IntelliJ IDEA is a powerful tool that aims at increasing productivity. It speeds up the development process and optimizes most of the standard use cases such as code formatting, code generation, navigation, etc. However, the utility of IntelliJ IDEA is not limited to these processes. For instance, I set up my IDE to generate tests prefixed with the word ‘should’. My IDE also automatically adds annotations to test classes depending on their names. But what could make an IDE even more useful is implementing an own plugin that will optimize processes that cannot be customized via standard tools. What exactly could be achieved thereby? And how complex is it? This is what I’ll try to address in this blog.

Car Factory

A team that works together continuously naturally develops a shared set of coding or architectural standards. In a nutshell, similar patterns arise. If it is a web application with Spring, then you might break your code into repository, service and controller levels. Or let’s say you have Event Driven architecture, then you might have some standard event classes, aggregate classes, etc. In all of these cases you can always find a pattern which can be automated. You can automatically generate some stubs for Controllers, Services and Repositories based on an Entity class. You might generate DTOs or you can generate event classes. All of these cases are partly or sometimes even fully automatable. There is no need to perform these operations manually if a machine can do it for you. Not only will you save development time, you’ll also avoid mistakes inherent to manual coding. On my current project, we automated a significant part of the development by only covering routine scenarios. Of course, the plugin will be useless once the project is done (it fully relies on project structure and our domain area). However, with regards to saving time, using the plugin ultimately pays off.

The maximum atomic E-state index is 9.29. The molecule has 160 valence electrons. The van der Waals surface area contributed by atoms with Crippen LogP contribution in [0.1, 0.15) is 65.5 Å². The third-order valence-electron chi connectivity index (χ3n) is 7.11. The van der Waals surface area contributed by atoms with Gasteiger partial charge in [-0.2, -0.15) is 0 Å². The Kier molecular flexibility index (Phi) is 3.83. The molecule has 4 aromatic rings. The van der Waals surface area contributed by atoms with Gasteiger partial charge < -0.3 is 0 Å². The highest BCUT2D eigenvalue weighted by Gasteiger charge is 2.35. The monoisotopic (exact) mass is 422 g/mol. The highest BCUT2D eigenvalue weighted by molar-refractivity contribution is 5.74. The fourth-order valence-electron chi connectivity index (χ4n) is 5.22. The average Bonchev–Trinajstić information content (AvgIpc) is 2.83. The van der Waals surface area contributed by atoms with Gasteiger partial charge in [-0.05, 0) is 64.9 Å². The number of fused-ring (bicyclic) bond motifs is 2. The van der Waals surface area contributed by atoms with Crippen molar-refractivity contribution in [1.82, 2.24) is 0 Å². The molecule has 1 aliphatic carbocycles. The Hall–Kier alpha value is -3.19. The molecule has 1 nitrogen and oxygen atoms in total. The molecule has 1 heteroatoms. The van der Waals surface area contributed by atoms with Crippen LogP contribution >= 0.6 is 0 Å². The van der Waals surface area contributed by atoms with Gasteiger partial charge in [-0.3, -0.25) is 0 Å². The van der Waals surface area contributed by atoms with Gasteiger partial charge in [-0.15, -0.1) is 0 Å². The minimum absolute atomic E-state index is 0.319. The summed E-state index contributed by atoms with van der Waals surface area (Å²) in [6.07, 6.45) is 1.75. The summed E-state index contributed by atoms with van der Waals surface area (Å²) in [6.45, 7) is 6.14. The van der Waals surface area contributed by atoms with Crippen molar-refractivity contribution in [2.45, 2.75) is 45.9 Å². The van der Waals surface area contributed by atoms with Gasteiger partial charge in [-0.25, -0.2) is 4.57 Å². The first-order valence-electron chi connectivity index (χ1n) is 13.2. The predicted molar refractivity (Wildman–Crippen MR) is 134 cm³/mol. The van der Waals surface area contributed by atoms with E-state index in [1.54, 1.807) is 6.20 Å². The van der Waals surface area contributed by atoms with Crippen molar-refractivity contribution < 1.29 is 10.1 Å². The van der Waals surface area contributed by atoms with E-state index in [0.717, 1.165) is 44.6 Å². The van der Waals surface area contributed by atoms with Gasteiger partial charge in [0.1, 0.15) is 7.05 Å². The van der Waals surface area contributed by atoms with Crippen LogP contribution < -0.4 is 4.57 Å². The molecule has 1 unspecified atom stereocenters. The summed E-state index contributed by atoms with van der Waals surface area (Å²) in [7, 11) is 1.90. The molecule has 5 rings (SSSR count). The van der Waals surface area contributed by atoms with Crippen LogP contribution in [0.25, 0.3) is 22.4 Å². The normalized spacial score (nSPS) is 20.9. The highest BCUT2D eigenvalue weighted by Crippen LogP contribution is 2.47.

I’m going to demonstrate a simple but handy example on what you can do with the IntelliJ plugin toolkit to simplify DTO generation process.

Let’s say you have an Entity class like this:

public class User {
    private Long id;
    private String email;
    private String password;
    private String firstName;
    private String lastName;

And you need to create a DTO class for the entity with only selected fields, something like this:

public class UserDTO {
    private Long id;
    private String firstName;
    private String lastName;

I want to implement the following scenario:

Plugin Showcase

As a result, the IDE creates a DTO class with the selected fields.

Okay, let’s start. First of all, you need to create a Plugin Development project.

Then you need to introduce a new menu item (‘Generate DTO’ button). For this purpose, you need to create two java classes and an xml configuration file. The first class should extend BaseGenerateAction. It will represent the menu item itself:

public class DTOGenerateAction extends BaseGenerateAction {
    public DTOGenerateAction() {
        super(new DTOGenerationHandler("Select Fields for DTO Generation"));

The second one, DTOGenerationHandler - which is an extension of GenerateMembersHandlerBase - will look like this:

public class DTOGenerationHandler extends GenerateMembersHandlerBase {